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Secondary renal Fanconi syndrome caused by valproate therapy

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Although renal Fanconi syndrome resulting from valproate (VPA) has occasionally been reported, the detailed clinical characteristics of this disease remain unclear. To clarify the clinical features of patients with VPA-induced Fanconi syndrome, we analyzed the clinical and laboratory data of seven affected patients. All patients were children, were severely disabled and required tube feeding. Five patients required treatment with multiple anticonvulsant agents. Hypophosphatemia and hypouricemia were found in all patients. Mild proteinuria, increased excretion of urinary β2-microglobulin (β2MG) and generalized hyperaminoaciduria were present in all patients. The renal biopsy of one patient exhibited tubulointerstitial nephritis without any structural abnormalities of the mitochondria in proximal renal tubular cells. All patients recovered from the Fanconi syndrome after the cessation of VPA therapy without any long-term renal sequellae. These results indicate that young age and being severely disabled with tube feeding and anticonvulsant polytherapy are contributory factors to the development of VPA-induced Fanconi syndrome. Serum phosphate and uric acid concentrations and urinary β2MG levels in addition to serum electrolytes and urinalysis should be examined regularly in patients receiving VPA therapy, especially in those with the contributory factors outlined above. Patients with Fanconi syndrome caused by VPA have a favorable renal outcome.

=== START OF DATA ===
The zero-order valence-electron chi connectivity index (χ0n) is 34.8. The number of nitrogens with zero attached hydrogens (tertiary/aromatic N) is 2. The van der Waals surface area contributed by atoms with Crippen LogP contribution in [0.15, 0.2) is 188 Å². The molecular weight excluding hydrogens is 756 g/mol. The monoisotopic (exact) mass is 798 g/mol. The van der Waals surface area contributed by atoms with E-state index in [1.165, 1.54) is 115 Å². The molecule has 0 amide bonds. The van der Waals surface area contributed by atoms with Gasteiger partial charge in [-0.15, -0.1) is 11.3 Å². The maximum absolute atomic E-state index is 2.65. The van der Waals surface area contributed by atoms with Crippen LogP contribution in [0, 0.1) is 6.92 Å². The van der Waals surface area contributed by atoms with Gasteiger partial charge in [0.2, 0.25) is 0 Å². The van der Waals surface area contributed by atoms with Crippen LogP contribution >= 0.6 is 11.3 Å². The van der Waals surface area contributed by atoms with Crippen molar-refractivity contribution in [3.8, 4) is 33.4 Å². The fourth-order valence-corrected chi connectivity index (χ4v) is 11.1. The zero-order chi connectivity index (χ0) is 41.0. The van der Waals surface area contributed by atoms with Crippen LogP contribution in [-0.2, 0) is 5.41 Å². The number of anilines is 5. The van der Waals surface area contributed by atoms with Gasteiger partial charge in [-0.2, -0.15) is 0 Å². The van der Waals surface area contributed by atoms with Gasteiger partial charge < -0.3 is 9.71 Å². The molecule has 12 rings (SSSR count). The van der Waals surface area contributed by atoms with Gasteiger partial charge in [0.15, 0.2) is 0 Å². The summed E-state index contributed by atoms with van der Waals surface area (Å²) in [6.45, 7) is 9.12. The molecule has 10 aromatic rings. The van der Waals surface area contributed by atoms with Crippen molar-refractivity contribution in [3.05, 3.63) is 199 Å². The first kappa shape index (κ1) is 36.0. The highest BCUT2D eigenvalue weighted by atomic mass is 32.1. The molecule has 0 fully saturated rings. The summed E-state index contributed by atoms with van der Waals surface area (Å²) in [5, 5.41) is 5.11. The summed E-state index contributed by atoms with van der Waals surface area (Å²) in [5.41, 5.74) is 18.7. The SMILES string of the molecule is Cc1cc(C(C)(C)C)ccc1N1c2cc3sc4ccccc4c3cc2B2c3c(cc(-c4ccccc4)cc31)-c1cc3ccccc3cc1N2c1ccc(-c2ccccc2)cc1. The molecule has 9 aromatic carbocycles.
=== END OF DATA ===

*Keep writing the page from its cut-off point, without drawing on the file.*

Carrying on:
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Correspondence to Toru Watanabe.

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Watanabe, T., Yoshikawa, H., Yamazaki, S. et al. Secondary renal Fanconi syndrome caused by valproate therapy. Pediatr Nephrol 20, 814–817 (2005).

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